At the same time, Azim McKnight was at the corner of Chadwick Street and Morris Street when he heard the gunshots coming from the 1700 block of Chadwick Street. Mr. McKnight then heard a man scream and begin to pray. Mr. McKnight ran towards the sounds, and found Mr. Cunningham, who had been shot multiple times, lying facedown on the corner of 17th Street and Morris Street. Mr. Cunningham was still conscious, and he told Mr. McKnight that he could not move. Mr. McKnight pressed a towel to Mr. Cunningham's wounds and called the police. When police arrived, Mr. McKnight and the officers loaded Mr. Cunningham into a police car.
Mr. Cunningham was transported to the University of Pennsylvania Hospital, where he was pronounced dead. Mr. Cunningham had been shot four times, once each in the spinal cord, stomach, side, and thigh. Police recovered six fired ca[r]tridge casings, all from a .40 caliber handgun, from the scene of the murder.
On December 27, 2009, the police executed a search warrant on [Appellant]'s home at 212 South Alden Street in West Philadelphia. From the house, police recovered two semiautomatic handguns, one of which was a loaded .40 caliber Glock. Police also recovered an empty magazine clip, a magazine clip loaded with .45 caliber bullets, a box of .45 caliber bullets, a single 9-millimeter bullet, 8.2 grams of crack cocaine, drug paraphernalia, and a cell phone. [Appellant] was arrested for Mr. Cunningham's murder. Homicide Detectives interviewed [Appellant], who gave a statement in which he admitted that all of the items police recovered from the house belonged to him.
The police obtained [Appellant]'s cell phone records. Using these records, police were able to determine that on the night of the murder, [Appellant]'s cell phone was used first in West Philadelphia, where [Appellant] resided, then in South Philadelphia at the approximate time that the murder took place, then again in West Philadelphia. Police also obtained surveillance video from a convenience store on the corner of 17thStreet and Bancroft Street near where the shooting took place. This video showed a light-colored minivan being driven south on Bancroft Street four minutes before the murder took place. The minivan was consistent with the size and shape of a minivan that was registered to [Appellant] and that [Appellant] had been seen driving on numerous occasions.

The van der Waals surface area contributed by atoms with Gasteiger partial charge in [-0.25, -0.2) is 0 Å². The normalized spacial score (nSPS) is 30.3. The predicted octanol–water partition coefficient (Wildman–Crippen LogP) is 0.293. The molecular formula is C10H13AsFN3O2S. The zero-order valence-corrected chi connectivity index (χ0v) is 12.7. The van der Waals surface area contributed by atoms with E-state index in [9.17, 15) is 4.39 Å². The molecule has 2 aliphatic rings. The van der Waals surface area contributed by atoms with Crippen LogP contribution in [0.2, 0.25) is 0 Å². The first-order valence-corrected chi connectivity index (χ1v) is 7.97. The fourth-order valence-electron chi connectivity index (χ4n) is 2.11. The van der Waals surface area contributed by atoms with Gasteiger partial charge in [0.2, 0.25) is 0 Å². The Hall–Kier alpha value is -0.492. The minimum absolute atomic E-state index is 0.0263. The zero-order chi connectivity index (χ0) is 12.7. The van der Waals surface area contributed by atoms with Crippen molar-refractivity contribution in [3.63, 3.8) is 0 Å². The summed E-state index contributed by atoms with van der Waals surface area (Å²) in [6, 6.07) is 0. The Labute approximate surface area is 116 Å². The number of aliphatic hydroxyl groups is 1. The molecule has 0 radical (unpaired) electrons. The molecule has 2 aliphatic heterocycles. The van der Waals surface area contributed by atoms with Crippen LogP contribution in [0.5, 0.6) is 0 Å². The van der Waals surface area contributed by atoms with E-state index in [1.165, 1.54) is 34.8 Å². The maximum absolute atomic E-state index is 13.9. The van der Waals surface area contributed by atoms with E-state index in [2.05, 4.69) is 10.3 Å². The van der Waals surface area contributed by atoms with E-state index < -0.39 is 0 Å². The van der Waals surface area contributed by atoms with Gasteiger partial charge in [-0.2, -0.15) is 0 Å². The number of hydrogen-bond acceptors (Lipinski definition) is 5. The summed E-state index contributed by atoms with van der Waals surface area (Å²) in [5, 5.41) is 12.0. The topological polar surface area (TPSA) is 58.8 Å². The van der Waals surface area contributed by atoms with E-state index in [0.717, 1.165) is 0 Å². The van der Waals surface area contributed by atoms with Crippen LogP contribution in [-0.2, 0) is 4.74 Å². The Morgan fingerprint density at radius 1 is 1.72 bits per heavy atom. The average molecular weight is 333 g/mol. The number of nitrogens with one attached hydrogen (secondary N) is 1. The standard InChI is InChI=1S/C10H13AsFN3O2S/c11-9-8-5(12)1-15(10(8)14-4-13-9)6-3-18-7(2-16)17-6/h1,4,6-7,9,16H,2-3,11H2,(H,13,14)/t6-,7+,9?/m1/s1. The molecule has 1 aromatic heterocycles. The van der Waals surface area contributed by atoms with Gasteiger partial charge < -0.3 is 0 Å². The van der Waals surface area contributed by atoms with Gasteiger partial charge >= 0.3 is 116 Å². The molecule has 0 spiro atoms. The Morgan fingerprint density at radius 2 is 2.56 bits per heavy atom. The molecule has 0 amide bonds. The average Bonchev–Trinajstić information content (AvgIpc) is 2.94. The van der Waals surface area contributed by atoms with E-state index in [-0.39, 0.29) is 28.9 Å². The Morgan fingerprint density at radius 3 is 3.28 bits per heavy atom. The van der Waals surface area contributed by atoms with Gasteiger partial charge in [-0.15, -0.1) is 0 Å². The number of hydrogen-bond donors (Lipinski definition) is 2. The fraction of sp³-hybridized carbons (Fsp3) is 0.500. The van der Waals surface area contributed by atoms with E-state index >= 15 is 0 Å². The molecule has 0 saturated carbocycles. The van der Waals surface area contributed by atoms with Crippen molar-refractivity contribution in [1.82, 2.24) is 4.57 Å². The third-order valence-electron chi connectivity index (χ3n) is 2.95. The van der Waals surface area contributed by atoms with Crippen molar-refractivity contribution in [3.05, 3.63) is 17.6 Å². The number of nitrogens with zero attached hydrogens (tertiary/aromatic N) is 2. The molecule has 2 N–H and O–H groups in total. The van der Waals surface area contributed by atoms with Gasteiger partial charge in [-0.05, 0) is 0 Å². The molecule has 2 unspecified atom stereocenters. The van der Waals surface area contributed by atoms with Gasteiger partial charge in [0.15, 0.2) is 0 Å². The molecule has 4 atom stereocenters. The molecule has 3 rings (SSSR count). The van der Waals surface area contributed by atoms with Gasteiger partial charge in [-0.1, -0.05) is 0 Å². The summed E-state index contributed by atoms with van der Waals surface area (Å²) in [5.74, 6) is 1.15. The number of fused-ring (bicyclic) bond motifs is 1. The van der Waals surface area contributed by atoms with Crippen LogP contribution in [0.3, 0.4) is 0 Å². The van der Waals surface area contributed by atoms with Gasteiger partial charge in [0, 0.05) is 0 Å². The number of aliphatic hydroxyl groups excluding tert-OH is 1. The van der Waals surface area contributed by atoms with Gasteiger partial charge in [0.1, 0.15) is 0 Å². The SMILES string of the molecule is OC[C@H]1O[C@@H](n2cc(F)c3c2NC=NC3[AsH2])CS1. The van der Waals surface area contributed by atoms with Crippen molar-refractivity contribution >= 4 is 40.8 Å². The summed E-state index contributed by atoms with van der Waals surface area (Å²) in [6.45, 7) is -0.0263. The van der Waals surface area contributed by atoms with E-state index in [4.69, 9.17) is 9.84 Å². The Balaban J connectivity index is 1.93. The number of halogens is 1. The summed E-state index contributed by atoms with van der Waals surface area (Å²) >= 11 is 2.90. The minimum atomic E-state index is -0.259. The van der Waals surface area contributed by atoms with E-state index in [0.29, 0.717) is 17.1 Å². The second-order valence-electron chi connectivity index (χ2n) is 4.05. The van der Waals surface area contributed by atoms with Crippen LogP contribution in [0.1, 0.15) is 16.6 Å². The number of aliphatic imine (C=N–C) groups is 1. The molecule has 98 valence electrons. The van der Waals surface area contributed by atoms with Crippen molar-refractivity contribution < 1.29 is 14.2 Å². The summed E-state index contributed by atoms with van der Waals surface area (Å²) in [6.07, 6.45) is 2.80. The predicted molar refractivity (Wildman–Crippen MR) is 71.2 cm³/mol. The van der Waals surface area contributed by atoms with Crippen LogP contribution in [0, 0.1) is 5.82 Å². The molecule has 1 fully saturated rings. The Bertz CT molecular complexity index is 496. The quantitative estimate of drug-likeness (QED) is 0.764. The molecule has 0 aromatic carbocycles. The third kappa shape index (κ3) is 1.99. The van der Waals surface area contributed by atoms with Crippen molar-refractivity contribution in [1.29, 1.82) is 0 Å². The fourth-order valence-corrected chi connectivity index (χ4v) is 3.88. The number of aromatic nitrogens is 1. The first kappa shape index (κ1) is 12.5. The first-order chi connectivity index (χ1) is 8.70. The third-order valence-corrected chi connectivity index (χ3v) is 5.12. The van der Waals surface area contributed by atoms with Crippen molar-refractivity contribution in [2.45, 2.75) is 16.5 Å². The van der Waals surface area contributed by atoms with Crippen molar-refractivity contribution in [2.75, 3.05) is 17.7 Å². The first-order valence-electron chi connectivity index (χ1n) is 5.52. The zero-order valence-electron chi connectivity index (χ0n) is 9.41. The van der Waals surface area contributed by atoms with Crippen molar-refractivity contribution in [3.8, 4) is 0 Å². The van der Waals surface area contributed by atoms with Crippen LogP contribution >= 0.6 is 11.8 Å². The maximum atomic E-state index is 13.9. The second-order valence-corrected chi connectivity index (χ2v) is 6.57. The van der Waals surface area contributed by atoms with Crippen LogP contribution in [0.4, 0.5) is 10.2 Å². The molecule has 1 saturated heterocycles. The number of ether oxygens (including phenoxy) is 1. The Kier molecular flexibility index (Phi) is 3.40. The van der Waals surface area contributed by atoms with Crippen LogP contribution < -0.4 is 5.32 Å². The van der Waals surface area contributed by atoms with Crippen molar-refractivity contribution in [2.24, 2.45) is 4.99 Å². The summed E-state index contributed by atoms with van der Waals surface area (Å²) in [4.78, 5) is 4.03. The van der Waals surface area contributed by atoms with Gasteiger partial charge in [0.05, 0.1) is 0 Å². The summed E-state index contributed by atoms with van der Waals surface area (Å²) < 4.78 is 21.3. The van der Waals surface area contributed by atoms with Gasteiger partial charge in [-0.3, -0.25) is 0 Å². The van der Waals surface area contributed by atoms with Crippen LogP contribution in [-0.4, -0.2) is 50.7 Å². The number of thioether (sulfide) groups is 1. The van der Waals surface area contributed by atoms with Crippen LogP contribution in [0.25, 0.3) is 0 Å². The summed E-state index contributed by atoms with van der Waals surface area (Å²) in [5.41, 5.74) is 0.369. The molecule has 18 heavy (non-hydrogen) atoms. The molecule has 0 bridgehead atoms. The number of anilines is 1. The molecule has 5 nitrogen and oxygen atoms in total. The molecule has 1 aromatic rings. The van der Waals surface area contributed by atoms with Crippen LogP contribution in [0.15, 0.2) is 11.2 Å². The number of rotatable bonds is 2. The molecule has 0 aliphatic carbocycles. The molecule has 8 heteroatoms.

As [Appellant] was awaiting trial, he was housed at the State Correctional Institute in Camp Hill, Pennsylvania. In January 2011, [Appellant] told his cellmate, William Gabriel, that he had killed someone because that person witnessed [Appellant]'s friend shoot someone. [Appellant] also told Mr. Gabriel that he knew that there was a witness to Mr. Cunningham's murder, and that [Appellant] had people on the outside "trying to get at him."

(Trial Court Opinion, 4/29/13, at 2-6 (record citations omitted)).

On September 28, 2012, a jury convicted Appellant of one count each of murder in the first degree, conspiracy to commit murder, and PIC. The same day, the trial court sentenced Appellant to life in prison for the murder charge, plus a consecutive sentence of not less than twenty nor more than forty years for conspiracy and not less than one nor more than two years for PIC. Appellant filed post-sentence motions which the trial court denied on January 15, 2013, and Appellant timely appealed.[2]

Appellant raises five questions for our review:

I. Is [Appellant] entitled to an arrest of judgment on [m]urder in the [f]irst [d]egree and all charges where the evidence is insufficient to sustain the verdict?
II. Is [Appellant] entitled to a new trial on all charges where the verdict is not supported by the greater weight of the evidence?
III. [Whether Appellant] should be awarded a new trial as a result of [c]ourt error where the [t]rial [c]ourt permitted testimony in the form of rampant speculation that was not supported by any special expertise?
IV. Is [Appellant] entitled to a new trial as the result of [c]ourt error where the [c]ourt permitted certain audio tapes to be played to the jury without authenticating that ...